Self-expressive poetry might be something like poetry that seeks affirmation and consolation for who one is. This serves an important purpose, especially when so many people are systematically denied recognition in the world we live in today. But it does come up against some real limits. For instance, it is hard to write against oneself when trying to express oneself. In other words, if we suggest that self-expressive poetry is based on affirmation, then where does resistance come in? We do want to struggle against the shitty selves this shitty world has made of us, we want to take risks and overcome challenges. As Hanna wrote in her “Surprise Us“ letter “we can’t break this world if we can’t first break ourselves”, or Dante’s call for “The artist/ who for the habit of art has a hand that trembles.” At no point does this add up to a disavowal of the personal. It is helpful to pull a prescient distinction that Rob Halpern makes in his book Music for Porn: the cleavage between self-expression and the personal. It seems that in our age of hyper fragmentation, personal relations are some of the most effective means for loosening up the knots of social contradictions. Of course, we are speaking from the level of micropolitics here. But to ignore this dimension is to miss out on something very fundamental in revolutionary struggle. The trust we build with others, the care we take, the support we lend, the way we dance together: we cannot do without any of these things. These are the things that make it possible for us to live fully after the riot is crushed, after the movement ends and we are sent tumbling back into the misery that is everyday life in the end of the world.
Aside from Instagram poetry, there has been a notable increase in politically engaged poetry. There was “militant poetics”, and “poetry and/or revolution” a few years ago, conversations which shaped the direction Anglophone poetry took in the years following. The call to make politically engaged art usually arises from two main objections: art is gentrification (it certainly usually is) or art is not a substitute for political struggle (certainly not). Or better yet: “Poetry doesn’t do anything.” Nothing could be easier than to say art or poetry doesn’t do anything. Not doing anything is fine with us. Not doing anything is one of the hardest things to do in today’s economy, where attention and bodies especially are hyper-mobilized, always being called upon to react to new stimuli, where there is always an Uber to catch, a match to make, a new project to start, or a Bird scooter to destroy. Tongo Eisen-Martin says something insightful in this regard, “99% of our brain’s capacity is used to communicate for survival. Poetry is what our brain has to communicate in that 1% when not tasked with immediate survival.” Contrary to some of the theses emerging from militant poetics, where poetry is theorized as an auxiliary to the struggle for survival or liberation, Eisen-Martin reserves a special place for poetry where panic and crisis can be momentarily suspended and a certain serenity is given room to set in. Regardless, we have found much of the political poetry of the last decade tremendously influential. Still, there are many different packs of wolves necessary to change the world. Sometimes we sense that attempting to overcome artist’s guilt by injecting art with political content isn’t always entirely satisfying. For example, it’s 2019 and it seems poets are the only ones who still cling to this identity of the militant. Many of the thousands of people who have taken part in and been taken apart by the movements of the last 10 years have abandoned the post of militancy or recognized it as a trap of specialization. Funnily enough it is the same trap of specialization poets try to evade by not being poets. Poetry is not always political analysis. Sometimes it is. We fear that a certain tendency to equate poetry with analysis sometimes comes at the expense of what Diane di Prima calls “the courage of the tenuous: the willingness to speak of what can’t be proved.” Art does do things, not all of which can be pointed to. Art has the capacity to cultivate new sensibilities, to open up new dimensions of time, space, to zoom in on details we pass over in our busy lives. The dimensions that poetry unfolds are not straight forward, they require experimentation and the invention of languages and perceptions. Most of all they require a belief that other worlds can and already do exist. This seems to be one of the most important lessons art has to teach us. We believe in the transformative capacity of art independently of its explicit political partisanship or its utility as propaganda. We’re not saying we want an apolitical poem, or that we don’t like propaganda. We just don’t think militancy should necessarily be a requirement for good poetry. It seems to us to be a challenge we face in poetry today.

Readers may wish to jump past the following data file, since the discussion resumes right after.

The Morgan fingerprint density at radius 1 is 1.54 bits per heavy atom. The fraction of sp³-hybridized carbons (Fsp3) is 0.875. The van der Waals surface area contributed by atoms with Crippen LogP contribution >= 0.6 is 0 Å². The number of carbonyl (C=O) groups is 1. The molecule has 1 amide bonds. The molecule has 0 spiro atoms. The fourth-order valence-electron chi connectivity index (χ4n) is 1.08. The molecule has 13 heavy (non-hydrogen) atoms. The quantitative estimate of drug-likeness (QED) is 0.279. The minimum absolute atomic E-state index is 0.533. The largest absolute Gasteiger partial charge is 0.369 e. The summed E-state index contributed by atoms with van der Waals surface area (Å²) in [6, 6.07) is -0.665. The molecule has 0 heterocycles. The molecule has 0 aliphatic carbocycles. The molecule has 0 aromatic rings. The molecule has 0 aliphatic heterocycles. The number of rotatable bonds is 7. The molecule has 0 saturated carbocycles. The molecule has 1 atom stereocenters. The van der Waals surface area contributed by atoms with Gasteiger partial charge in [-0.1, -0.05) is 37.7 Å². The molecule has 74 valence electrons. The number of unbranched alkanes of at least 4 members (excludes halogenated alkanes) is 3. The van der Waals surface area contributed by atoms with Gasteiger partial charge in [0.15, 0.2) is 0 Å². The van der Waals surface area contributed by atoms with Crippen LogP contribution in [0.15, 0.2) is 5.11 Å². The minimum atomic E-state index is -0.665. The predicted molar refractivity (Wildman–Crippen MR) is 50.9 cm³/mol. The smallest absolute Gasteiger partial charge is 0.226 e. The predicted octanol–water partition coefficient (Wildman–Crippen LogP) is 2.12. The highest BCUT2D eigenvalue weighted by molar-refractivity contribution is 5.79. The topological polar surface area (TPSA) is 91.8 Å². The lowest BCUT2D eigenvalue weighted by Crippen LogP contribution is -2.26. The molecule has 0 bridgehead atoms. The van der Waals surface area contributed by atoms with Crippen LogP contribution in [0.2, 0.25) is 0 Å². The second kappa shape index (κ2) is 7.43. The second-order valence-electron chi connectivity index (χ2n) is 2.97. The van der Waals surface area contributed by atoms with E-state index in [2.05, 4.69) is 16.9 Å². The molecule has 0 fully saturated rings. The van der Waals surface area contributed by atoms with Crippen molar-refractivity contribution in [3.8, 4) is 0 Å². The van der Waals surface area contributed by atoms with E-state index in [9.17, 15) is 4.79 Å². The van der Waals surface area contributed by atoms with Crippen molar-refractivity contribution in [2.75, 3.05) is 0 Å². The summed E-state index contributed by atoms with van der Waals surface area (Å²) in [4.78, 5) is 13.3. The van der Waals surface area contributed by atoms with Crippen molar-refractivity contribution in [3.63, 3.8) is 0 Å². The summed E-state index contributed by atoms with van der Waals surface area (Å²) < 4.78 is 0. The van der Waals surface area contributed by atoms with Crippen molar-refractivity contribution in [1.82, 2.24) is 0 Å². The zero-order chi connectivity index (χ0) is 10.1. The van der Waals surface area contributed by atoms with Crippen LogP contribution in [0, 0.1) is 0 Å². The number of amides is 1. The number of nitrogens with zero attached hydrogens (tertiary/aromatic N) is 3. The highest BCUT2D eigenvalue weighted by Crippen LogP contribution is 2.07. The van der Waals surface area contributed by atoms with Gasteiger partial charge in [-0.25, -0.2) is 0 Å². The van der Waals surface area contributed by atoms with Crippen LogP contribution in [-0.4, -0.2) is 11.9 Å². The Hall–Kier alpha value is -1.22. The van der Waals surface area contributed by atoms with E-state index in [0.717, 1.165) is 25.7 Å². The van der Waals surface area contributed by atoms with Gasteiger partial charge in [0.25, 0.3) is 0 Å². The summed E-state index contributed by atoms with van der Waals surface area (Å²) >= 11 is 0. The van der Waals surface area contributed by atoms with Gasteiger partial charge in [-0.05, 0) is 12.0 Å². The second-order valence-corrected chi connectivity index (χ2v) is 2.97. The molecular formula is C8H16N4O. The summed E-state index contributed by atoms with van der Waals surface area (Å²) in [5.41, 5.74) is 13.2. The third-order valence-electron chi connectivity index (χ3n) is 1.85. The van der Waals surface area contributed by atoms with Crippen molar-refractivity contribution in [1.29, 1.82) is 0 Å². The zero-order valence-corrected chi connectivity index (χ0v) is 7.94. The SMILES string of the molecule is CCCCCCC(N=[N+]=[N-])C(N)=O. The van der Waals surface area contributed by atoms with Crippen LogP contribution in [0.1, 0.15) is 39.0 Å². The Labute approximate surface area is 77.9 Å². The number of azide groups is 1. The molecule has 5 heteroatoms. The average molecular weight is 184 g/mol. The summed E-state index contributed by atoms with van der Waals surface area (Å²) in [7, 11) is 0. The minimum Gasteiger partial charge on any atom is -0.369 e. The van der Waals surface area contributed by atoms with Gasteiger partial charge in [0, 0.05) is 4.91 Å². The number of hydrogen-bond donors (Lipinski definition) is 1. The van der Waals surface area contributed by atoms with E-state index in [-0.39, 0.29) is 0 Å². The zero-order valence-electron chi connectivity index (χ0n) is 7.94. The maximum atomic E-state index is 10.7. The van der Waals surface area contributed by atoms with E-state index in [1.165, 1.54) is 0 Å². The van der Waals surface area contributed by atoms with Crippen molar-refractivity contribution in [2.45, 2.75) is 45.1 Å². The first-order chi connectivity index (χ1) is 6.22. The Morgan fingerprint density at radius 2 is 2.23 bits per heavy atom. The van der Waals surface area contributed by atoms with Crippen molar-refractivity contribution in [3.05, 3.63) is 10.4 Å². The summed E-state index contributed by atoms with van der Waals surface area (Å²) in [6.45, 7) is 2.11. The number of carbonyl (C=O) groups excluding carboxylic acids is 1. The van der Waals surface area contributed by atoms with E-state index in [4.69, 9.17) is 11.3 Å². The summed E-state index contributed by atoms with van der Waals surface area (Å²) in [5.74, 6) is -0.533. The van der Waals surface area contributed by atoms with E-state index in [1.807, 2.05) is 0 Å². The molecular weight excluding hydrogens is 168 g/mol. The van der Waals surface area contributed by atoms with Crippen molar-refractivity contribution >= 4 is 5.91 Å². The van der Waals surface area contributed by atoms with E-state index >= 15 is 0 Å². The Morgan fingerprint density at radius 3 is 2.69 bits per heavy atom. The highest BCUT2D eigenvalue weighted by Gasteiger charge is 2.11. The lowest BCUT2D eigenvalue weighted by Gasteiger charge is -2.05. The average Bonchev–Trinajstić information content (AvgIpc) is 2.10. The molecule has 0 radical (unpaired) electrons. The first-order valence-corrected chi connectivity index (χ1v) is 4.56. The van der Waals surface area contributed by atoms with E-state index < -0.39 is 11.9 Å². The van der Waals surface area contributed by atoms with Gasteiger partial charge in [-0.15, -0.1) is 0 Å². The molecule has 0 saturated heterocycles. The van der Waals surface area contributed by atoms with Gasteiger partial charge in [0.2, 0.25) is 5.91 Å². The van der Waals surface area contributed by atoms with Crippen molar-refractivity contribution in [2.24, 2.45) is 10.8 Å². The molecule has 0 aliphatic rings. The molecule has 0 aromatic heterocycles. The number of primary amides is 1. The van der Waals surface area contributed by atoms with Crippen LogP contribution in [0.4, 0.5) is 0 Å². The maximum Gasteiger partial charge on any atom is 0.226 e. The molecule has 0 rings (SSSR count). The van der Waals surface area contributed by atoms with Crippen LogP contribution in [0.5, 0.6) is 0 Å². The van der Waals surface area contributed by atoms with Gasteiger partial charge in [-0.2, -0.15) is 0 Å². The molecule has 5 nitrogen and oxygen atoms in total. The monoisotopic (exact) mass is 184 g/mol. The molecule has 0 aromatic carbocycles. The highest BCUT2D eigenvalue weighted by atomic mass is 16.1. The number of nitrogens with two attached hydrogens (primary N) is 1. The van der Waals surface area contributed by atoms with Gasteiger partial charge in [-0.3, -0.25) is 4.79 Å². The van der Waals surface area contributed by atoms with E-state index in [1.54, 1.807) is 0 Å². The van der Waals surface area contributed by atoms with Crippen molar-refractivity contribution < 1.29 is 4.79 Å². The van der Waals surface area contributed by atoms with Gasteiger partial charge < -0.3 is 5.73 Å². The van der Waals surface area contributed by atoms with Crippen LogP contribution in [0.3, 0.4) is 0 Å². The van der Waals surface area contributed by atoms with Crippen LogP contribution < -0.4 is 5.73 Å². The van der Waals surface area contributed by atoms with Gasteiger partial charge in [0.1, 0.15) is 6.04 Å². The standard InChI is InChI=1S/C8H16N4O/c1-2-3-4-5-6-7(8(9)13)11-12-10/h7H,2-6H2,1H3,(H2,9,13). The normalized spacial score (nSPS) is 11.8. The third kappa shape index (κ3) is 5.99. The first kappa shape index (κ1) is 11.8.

We are excited to bring you a curated selection of poems (we are currently not accepting submissions) by poets we think exceed self-expression without denying the personal, who live in struggle and therefore write words of struggle. Much of our column will focus on poetry in translation, so expect to see work from many different languages in the upcoming issues. Each poet’s work will include a recording of their reading, since we firmly believe that poetry is not something to be read on a page by oneself, but to be read out loud and shared with others. It’s not easy to get poetry published in the art “world”. We hope to share the work of poets who don’t have much institutional or academic support, writers who haven’t called themselves “poets” for very long but need a place to share their work, alongside writers who have years of experience. We will bring you squatters who write poems and poets who are trying to meet the crazy kids in the street for the first time. We believe in poetry and we believe in revolt. Frankly, we think you really can have one without the other, but we wouldn’t want it that way.